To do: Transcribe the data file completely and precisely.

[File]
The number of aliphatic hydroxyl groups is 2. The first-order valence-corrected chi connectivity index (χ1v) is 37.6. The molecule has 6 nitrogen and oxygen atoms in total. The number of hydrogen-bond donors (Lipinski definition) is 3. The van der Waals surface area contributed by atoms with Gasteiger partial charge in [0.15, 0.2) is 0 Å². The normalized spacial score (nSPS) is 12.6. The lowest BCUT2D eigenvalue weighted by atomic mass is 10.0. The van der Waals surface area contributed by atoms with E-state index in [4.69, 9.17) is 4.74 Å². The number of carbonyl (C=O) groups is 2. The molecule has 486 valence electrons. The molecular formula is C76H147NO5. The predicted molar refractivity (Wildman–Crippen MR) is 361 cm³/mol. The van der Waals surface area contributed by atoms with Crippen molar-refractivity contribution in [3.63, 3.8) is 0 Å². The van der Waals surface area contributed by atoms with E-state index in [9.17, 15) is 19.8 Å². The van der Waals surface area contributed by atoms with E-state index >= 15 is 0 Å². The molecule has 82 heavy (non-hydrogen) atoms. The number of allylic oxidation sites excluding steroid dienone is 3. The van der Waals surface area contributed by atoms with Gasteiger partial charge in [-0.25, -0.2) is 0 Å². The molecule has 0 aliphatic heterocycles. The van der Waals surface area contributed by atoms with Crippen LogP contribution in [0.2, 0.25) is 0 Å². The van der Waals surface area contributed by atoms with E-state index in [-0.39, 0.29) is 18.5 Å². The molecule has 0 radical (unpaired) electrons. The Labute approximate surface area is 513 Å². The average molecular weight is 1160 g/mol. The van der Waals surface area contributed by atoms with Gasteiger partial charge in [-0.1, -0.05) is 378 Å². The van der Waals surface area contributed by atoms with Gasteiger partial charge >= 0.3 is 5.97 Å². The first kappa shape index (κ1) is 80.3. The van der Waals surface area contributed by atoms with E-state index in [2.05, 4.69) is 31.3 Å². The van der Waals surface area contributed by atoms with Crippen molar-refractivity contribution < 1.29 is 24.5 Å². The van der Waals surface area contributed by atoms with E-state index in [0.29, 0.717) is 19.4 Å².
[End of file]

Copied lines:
The number of aliphatic hydroxyl groups is 2. The first-order valence-corrected chi connectivity index (χ1v) is 37.6. The molecule has 6 nitrogen and oxygen atoms in total. The number of hydrogen-bond donors (Lipinski definition) is 3. The van der Waals surface area contributed by atoms with Gasteiger partial charge in [0.15, 0.2) is 0 Å². The normalized spacial score (nSPS) is 12.6. The lowest BCUT2D eigenvalue weighted by atomic mass is 10.0. The van der Waals surface area contributed by atoms with E-state index in [4.69, 9.17) is 4.74 Å². The number of carbonyl (C=O) groups is 2. The molecule has 486 valence electrons. The molecular formula is C76H147NO5. The predicted molar refractivity (Wildman–Crippen MR) is 361 cm³/mol. The van der Waals surface area contributed by atoms with Crippen molar-refractivity contribution in [3.63, 3.8) is 0 Å². The van der Waals surface area contributed by atoms with E-state index in [9.17, 15) is 19.8 Å². The van der Waals surface area contributed by atoms with E-state index >= 15 is 0 Å². The molecule has 82 heavy (non-hydrogen) atoms. The number of allylic oxidation sites excluding steroid dienone is 3. The van der Waals surface area contributed by atoms with Gasteiger partial charge in [-0.25, -0.2) is 0 Å². The molecule has 0 aliphatic heterocycles. The van der Waals surface area contributed by atoms with Crippen LogP contribution in [0.2, 0.25) is 0 Å². The van der Waals surface area contributed by atoms with E-state index in [-0.39, 0.29) is 18.5 Å². The molecule has 0 radical (unpaired) electrons. The Labute approximate surface area is 513 Å². The average molecular weight is 1160 g/mol. The van der Waals surface area contributed by atoms with Gasteiger partial charge in [-0.1, -0.05) is 378 Å². The van der Waals surface area contributed by atoms with Gasteiger partial charge >= 0.3 is 5.97 Å². The first kappa shape index (κ1) is 80.3. The van der Waals surface area contributed by atoms with E-state index in [2.05, 4.69) is 31.3 Å². The van der Waals surface area contributed by atoms with Crippen molar-refractivity contribution < 1.29 is 24.5 Å². The van der Waals surface area contributed by atoms with E-state index in [0.29, 0.717) is 19.4 Å².